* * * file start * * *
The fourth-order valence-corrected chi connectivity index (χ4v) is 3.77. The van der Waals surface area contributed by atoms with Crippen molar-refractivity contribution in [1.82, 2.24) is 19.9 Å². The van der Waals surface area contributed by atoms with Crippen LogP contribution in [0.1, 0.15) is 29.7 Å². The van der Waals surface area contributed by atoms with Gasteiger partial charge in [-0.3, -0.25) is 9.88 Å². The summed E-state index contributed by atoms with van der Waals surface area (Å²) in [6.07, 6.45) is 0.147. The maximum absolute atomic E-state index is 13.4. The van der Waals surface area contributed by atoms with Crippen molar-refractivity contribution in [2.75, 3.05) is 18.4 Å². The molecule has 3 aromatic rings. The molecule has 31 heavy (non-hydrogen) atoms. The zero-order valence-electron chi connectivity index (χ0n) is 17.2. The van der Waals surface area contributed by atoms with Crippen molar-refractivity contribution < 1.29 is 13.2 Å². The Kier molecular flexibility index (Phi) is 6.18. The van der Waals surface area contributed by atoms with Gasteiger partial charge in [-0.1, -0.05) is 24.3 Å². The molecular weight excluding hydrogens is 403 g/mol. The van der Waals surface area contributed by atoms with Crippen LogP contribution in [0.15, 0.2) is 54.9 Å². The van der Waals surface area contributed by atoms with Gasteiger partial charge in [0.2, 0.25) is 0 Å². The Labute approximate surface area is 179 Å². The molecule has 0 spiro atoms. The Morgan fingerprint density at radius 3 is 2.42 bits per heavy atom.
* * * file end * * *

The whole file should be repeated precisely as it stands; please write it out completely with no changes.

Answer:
The fourth-order valence-corrected chi connectivity index (χ4v) is 3.77. The van der Waals surface area contributed by atoms with Crippen molar-refractivity contribution in [1.82, 2.24) is 19.9 Å². The van der Waals surface area contributed by atoms with Crippen LogP contribution in [0.1, 0.15) is 29.7 Å². The van der Waals surface area contributed by atoms with Gasteiger partial charge in [-0.3, -0.25) is 9.88 Å². The summed E-state index contributed by atoms with van der Waals surface area (Å²) in [6.07, 6.45) is 0.147. The maximum absolute atomic E-state index is 13.4. The van der Waals surface area contributed by atoms with Crippen molar-refractivity contribution in [2.75, 3.05) is 18.4 Å². The molecule has 3 aromatic rings. The molecule has 31 heavy (non-hydrogen) atoms. The zero-order valence-electron chi connectivity index (χ0n) is 17.2. The van der Waals surface area contributed by atoms with Crippen molar-refractivity contribution < 1.29 is 13.2 Å². The Kier molecular flexibility index (Phi) is 6.18. The van der Waals surface area contributed by atoms with Gasteiger partial charge in [-0.1, -0.05) is 24.3 Å². The molecular weight excluding hydrogens is 403 g/mol. The van der Waals surface area contributed by atoms with Crippen LogP contribution in [0.15, 0.2) is 54.9 Å². The van der Waals surface area contributed by atoms with Gasteiger partial charge in [0.2, 0.25) is 0 Å². The Labute approximate surface area is 179 Å². The molecule has 0 spiro atoms. The Morgan fingerprint density at radius 3 is 2.42 bits per heavy atom.